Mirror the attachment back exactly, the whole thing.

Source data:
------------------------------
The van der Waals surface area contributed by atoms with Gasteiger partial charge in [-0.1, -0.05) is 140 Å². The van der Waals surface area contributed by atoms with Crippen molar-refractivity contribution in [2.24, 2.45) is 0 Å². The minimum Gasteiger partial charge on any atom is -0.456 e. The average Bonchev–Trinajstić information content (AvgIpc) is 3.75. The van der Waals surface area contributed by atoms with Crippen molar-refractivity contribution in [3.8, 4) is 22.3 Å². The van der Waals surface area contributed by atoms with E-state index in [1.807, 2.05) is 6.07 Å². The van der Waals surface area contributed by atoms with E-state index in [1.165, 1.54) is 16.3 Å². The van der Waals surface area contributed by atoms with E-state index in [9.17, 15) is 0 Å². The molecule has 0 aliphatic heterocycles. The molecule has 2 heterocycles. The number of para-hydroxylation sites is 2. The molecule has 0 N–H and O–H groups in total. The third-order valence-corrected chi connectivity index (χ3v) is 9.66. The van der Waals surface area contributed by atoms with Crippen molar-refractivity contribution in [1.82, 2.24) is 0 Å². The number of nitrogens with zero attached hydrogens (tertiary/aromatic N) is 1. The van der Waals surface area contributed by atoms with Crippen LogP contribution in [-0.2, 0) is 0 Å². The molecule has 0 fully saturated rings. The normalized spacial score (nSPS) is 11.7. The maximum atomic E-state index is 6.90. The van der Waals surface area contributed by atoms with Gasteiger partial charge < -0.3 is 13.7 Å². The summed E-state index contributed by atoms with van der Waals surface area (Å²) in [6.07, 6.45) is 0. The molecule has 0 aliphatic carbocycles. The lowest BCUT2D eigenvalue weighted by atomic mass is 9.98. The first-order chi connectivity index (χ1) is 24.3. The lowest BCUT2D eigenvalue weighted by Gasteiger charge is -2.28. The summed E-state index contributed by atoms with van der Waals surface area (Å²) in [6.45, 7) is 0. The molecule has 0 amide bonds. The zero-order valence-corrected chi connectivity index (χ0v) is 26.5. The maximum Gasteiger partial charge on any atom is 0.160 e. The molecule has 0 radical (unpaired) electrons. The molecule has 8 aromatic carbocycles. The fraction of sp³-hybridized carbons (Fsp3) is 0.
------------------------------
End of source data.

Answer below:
The van der Waals surface area contributed by atoms with Gasteiger partial charge in [-0.1, -0.05) is 140 Å². The van der Waals surface area contributed by atoms with Crippen molar-refractivity contribution in [2.24, 2.45) is 0 Å². The minimum Gasteiger partial charge on any atom is -0.456 e. The average Bonchev–Trinajstić information content (AvgIpc) is 3.75. The van der Waals surface area contributed by atoms with Crippen molar-refractivity contribution in [3.8, 4) is 22.3 Å². The van der Waals surface area contributed by atoms with E-state index in [1.807, 2.05) is 6.07 Å². The van der Waals surface area contributed by atoms with E-state index in [1.165, 1.54) is 16.3 Å². The van der Waals surface area contributed by atoms with E-state index in [9.17, 15) is 0 Å². The molecule has 0 aliphatic heterocycles. The molecule has 2 heterocycles. The number of para-hydroxylation sites is 2. The molecule has 0 N–H and O–H groups in total. The third-order valence-corrected chi connectivity index (χ3v) is 9.66. The van der Waals surface area contributed by atoms with Crippen molar-refractivity contribution in [1.82, 2.24) is 0 Å². The number of nitrogens with zero attached hydrogens (tertiary/aromatic N) is 1. The van der Waals surface area contributed by atoms with Crippen LogP contribution in [-0.2, 0) is 0 Å². The molecule has 0 fully saturated rings. The normalized spacial score (nSPS) is 11.7. The maximum atomic E-state index is 6.90. The van der Waals surface area contributed by atoms with Gasteiger partial charge < -0.3 is 13.7 Å². The summed E-state index contributed by atoms with van der Waals surface area (Å²) in [6.07, 6.45) is 0. The molecule has 0 aliphatic carbocycles. The lowest BCUT2D eigenvalue weighted by atomic mass is 9.98. The first-order chi connectivity index (χ1) is 24.3. The lowest BCUT2D eigenvalue weighted by Gasteiger charge is -2.28. The summed E-state index contributed by atoms with van der Waals surface area (Å²) in [6.45, 7) is 0. The molecule has 0 amide bonds. The zero-order valence-corrected chi connectivity index (χ0v) is 26.5. The maximum Gasteiger partial charge on any atom is 0.160 e. The molecule has 0 radical (unpaired) electrons. The molecule has 8 aromatic carbocycles. The fraction of sp³-hybridized carbons (Fsp3) is 0.